New Graham Bennett sculpture to be unveiled at Lincoln Uni
8 October 2013
- for immediate release
New Graham Bennett sculpture to be unveiled at Lincoln University
A sculpture by internationally-recognised, award-winning Christchurch artist and Lincoln University’s current sculptor-in-residence, Graham Bennett, will be unveiled on the campus on Wednesday 9 October at 1.30pm.
sculpture, named ‘Oversight’, alludes to environmental
issues, both globally and locally. It features a faux
scientific mechanism referring to the environmental clock
– an international measure of the state of the environment
– and a two-metre long stainless steel figure of a man
atop a six and a half metre pole. The figure is designed to
rotate in the wind.
Mr Bennett, who created the gateway sculpture at Christchurch Art Gallery and other major works in New Zealand and all over the world, was welcomed as Lincoln University’s sculptor-in-residence in February this year.
Jacky Bowring, head of the School of Landscape Architecture at Lincoln University, says they were already very familiar with Mr Bennett’s work. “We were very pleased that he applied for the role, as we believe his work resonates with the Lincoln ethos of relating to the land and landscape. It’s very exciting for us. The sculpture is amazing and it will be really nice to see it shared with the world.”
Mr Bennett’s piece joins the University’s extensive art collection, including sculptures from two previous sculptor-in-residence artists, Chris Booth and Neil Dawson.
Mr Bennett says the sculpture is the third in a series of pieces he has created, which represent issues confronting the planet. He refers to times on the environmental clock to demonstrate the importance of the issues. “The philosophical lever on the mechanism refers to what environmental science is telling us about the planet and the stage it is at.
“So, this sculpture is about how we, as inhabitants of this earth, tend to ignore reality and disguise this situation that we may be in. It’s about asking questions concerning these global issues – is there something we should or could do? And if we all did something, would it make a difference?
“I felt the environmental issues the sculpture focuses on were appropriate to the students and a university that is intimate with the land and land use.”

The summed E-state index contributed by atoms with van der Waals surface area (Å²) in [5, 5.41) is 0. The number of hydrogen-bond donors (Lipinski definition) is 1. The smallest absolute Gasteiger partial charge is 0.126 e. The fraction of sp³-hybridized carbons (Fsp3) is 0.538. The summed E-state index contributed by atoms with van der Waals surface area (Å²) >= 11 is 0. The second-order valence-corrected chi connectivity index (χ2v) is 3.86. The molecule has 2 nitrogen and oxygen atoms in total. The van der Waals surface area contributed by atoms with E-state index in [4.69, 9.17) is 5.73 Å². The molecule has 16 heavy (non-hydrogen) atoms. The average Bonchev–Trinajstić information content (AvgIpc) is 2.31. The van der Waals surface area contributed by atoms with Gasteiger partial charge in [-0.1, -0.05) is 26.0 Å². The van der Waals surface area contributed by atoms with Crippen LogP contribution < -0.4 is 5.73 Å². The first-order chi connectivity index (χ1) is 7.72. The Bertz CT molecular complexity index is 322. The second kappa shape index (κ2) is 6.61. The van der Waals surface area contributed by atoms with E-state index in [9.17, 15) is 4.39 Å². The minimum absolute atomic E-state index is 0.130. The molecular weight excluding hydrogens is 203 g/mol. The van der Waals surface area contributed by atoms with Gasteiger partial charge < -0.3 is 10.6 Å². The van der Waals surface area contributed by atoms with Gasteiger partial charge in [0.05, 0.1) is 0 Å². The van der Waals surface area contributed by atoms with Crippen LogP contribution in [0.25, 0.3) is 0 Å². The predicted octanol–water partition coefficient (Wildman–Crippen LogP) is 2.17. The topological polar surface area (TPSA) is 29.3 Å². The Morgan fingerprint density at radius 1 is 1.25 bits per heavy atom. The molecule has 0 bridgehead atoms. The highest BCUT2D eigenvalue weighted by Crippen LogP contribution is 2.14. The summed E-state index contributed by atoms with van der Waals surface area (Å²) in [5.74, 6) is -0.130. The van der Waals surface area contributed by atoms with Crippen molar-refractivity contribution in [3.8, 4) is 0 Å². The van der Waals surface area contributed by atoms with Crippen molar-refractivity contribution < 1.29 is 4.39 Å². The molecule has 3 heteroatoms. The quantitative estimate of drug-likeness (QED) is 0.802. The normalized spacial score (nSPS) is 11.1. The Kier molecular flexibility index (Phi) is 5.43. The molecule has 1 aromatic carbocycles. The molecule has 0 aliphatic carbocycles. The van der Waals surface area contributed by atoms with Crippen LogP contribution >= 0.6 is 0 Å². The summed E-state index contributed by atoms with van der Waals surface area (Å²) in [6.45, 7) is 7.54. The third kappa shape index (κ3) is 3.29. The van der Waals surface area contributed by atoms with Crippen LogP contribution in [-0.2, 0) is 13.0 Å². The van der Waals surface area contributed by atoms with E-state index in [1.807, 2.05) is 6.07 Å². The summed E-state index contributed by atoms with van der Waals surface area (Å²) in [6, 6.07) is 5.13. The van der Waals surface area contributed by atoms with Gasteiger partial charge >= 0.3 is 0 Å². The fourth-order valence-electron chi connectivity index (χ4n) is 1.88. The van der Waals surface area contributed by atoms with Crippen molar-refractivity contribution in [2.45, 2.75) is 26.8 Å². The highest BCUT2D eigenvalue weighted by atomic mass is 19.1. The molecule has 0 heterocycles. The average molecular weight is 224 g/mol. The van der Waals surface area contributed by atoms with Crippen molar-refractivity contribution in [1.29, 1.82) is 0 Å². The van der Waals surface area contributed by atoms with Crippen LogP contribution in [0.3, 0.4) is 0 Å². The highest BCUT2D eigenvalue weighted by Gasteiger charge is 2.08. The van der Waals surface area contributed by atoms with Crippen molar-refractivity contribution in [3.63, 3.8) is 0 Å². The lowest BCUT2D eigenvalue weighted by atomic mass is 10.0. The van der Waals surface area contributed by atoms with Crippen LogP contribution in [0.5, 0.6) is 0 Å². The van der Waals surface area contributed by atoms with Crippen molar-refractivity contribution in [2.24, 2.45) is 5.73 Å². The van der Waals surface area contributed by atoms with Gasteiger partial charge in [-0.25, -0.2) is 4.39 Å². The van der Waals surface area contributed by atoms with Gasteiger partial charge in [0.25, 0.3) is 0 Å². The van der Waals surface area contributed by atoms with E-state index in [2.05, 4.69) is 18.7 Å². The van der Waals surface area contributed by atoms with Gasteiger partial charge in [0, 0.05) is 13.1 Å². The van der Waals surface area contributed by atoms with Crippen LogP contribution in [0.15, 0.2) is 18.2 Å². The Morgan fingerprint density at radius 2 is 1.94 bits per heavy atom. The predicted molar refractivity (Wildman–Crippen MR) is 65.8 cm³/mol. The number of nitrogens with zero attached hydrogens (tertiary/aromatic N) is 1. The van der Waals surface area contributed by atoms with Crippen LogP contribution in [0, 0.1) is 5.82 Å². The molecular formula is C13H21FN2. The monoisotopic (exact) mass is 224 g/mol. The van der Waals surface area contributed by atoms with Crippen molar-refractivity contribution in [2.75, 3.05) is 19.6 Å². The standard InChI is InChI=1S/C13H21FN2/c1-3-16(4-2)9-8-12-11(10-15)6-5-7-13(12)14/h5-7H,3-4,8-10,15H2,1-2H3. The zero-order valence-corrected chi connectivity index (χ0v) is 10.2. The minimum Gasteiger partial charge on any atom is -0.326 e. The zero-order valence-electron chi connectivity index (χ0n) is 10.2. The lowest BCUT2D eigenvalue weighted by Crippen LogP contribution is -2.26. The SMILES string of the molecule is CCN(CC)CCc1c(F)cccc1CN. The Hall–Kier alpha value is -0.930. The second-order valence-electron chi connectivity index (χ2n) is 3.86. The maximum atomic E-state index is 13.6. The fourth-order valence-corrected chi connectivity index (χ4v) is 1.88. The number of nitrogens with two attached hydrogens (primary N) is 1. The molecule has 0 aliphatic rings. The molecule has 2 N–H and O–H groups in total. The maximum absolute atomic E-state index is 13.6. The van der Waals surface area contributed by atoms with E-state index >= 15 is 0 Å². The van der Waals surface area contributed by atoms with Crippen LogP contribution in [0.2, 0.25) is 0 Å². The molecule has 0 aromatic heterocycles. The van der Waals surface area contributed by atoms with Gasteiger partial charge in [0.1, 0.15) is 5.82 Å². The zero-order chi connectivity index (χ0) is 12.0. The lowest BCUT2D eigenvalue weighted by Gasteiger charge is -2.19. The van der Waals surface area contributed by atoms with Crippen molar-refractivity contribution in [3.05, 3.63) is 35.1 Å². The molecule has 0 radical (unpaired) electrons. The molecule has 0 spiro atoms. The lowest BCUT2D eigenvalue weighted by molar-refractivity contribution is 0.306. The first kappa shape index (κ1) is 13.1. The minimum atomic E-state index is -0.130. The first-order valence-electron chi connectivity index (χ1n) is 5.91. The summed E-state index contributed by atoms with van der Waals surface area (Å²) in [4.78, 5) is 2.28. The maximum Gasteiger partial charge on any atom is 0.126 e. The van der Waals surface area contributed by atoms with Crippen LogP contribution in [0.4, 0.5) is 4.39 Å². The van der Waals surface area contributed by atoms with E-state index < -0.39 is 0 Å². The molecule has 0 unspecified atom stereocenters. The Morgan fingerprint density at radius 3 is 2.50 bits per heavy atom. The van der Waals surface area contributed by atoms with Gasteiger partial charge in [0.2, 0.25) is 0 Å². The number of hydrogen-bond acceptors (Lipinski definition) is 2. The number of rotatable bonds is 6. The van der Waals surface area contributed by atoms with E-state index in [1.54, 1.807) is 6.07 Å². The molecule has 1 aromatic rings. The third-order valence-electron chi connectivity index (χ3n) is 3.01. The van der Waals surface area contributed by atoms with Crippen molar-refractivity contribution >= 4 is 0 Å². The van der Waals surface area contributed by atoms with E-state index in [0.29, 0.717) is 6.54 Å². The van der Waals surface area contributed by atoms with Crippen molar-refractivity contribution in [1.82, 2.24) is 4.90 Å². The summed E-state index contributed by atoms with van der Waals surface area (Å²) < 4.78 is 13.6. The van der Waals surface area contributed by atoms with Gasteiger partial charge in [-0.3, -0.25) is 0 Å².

A telecommunications pole from Antarctica, which had been donated to Mr Bennett, was used for the sculpture. “The pole has a lot of history,” he says. “It has scars on it from its former life, but I chose not to paint it or pretty it up, and instead added words to it that relate to the theme of water use and land use.”
The sculpture also incorporates a bucket that catches rainwater and is designed to tip out when full, Mr Bennett says. “Some of the water will evaporate, but it may occasionally tip out on an unsuspecting student.”
As a way of involving the School of Landscape Architecture students in the project, Mr Bennett asked them to come up with words relating to the theme of water. The words were riveted on the post in shiny letters to catch the light, with the question ‘Does it play on your conscience?’ at the base.
“I felt that the more the students could be involved in some way, the better,” says Mr Bennett. “They will always be a part of it, so it’s a nice connection. Particularly for first year students, who will be able to come back each year and see their contribution.
“Also, as students of landscape architecture, they will be designing for various environments in the future, so it gave them some idea of how this sort of process works.”
The sculpture is located between the Stewart Building and the Landscape Architecture Building, and is surrounded by carefully placed native plantings.
“I would like to think that this sculpture complements Chris Booth’s work and makes an interesting grouping with the intimate ceramic work by Cheryl Lucas,” he says.
The first of the three sculptures in Mr Bennett’s series was exhibited at the 2012 International Arts Festival at Hangaram Art Gallery in Seoul, and is now permanently on display at the International Sculpture Park in South Korea. The second sculpture was showcased at the Sculpture on the Golf exhibition on Waiheke Island and is currently being reinstalled in Nelson.
The Sculptor-in-Residence initiative was funded by an art auction that was held at the School of Landscape Architecture’s 40th anniversary in 2009.